FILE - NH Chris Sununu 9-24-2019

New Hampshire Republican Gov. Chris Sununu speaks to reporters Sept. 24, 2019, about the state budget in Concord, N.H.

(The Center Square) – Gov. Chris Sununu said he opposes President Joe Biden's new vaccine mandate and expects New Hampshire will eventually join legal challenges against the nationwide requirements.

Speaking to reporters at a news conference this week, the Republican said he is eager to join the legal fight against Biden's new requirement that health care workers be vaccinated against COVID-19, saying he won't support a federal rule that requires people to get vaccinated.

"We will be ready for the legal challenges that are likely to come and New Hampshire will participate one way or another," Sununu said. "We need folks to get vaccinated, there's just no question about that. But this … was not the right approach."

Biden's mandate will require employers with more than 100 workers to require them to be vaccinated or tested for COVID-19 weekly. The new rules will apply to federal workers and contractors who do business with the federal government. Companies face fines of up to $14,000 per violation, Biden administration officials said.

The plan will also require vaccinations for about 17 million health care workers at hospitals and other facilities that receive federal Medicare or Medicaid funding.

The White House estimates that the mandates could affect 100 million Americans who are still not vaccinated against the virus, including thousands of workers in New Hampshire.

Sununu said he is in discussions with other Republican governors about filing a legal challenge but said they need to wait for the federal vaccine rules to be finalized.

Meanwhile, Sununu said his administration is moving to boost vaccination rates that have been largely stagnant since this summer. He said that will include more mobile vaccination units and local vaccine clinics in partnership with cities and towns.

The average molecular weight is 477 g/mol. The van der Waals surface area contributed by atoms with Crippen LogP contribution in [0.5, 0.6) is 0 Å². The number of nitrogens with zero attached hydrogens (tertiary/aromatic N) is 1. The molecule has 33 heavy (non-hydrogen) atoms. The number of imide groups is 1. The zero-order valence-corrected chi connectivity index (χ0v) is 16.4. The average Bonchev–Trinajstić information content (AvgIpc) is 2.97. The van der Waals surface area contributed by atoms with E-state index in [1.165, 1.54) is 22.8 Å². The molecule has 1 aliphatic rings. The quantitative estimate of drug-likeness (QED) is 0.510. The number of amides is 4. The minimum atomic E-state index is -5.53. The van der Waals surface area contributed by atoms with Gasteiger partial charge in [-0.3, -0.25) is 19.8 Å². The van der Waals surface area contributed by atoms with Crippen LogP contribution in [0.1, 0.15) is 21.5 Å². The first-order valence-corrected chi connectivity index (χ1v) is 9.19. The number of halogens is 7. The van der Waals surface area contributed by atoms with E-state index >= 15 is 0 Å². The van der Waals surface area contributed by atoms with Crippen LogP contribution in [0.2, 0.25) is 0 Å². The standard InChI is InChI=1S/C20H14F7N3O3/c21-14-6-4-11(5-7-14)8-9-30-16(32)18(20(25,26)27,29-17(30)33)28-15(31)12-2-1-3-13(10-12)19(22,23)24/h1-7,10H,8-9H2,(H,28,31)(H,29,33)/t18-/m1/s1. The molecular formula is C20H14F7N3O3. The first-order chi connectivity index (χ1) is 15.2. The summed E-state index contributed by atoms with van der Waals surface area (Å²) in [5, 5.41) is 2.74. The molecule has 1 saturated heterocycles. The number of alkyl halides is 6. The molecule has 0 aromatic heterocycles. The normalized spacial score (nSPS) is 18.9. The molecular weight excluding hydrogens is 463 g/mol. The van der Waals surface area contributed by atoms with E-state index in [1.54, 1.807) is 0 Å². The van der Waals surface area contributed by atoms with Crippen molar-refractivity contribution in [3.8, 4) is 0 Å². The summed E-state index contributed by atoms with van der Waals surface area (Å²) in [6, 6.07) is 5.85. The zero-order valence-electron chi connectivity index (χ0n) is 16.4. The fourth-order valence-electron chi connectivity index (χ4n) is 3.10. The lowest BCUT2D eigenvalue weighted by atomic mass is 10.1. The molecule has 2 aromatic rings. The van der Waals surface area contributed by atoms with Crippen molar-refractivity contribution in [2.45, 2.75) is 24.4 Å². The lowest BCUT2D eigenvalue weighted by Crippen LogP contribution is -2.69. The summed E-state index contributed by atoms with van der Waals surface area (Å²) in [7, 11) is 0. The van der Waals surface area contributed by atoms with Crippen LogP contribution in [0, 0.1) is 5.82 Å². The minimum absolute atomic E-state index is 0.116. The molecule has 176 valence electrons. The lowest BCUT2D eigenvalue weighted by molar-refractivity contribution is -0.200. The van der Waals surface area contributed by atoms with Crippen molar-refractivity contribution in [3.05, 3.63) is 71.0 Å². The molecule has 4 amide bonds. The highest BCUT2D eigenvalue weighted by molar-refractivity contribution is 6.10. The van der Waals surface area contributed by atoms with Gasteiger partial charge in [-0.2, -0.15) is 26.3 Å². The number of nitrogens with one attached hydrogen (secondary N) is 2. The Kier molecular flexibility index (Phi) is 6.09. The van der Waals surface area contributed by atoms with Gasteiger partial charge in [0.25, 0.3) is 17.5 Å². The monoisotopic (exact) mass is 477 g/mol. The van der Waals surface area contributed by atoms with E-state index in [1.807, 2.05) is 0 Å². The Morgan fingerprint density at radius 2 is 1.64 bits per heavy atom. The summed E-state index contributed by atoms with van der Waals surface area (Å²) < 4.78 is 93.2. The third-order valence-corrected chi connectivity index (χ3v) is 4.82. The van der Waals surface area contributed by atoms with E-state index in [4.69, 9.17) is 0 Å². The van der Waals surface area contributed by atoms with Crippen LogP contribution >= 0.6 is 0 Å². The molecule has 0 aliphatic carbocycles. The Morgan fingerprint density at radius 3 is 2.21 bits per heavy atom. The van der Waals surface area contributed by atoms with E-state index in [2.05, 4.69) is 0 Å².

"If you get vaccinated, you are vastly more protected," the governor said. "It doesn’t mean it's 100%, but it really does work."

Only 55% of New Hampshire residents are fully vaccinated, according to the state Department of Health and Human Services. Nearly 60% have had at least one shot, the agency says.

New Hampshire, like most states, has seen an uptick in COVID-19 cases and hospitalizations, with active infections topping 4,000 on Thursday – the highest number since February, according to state health officials.

State health officials announced 561 new COVID-19 cases on Thursday. At least 136 virus patients were hospitalized.

At Wednesday's briefing, Dr. Benjamin Chan, the state's epidemiologist, said New Hampshire is currently averaging more than 400 new COVID-19 infections per day.

"Vaccination is the primary tool we have to control this pandemic, and we want to stress the importance of people getting vaccinated," he said. "Our vaccine numbers remain too low, and low vaccination is contributing to continued spread of COVID-19 in our communities."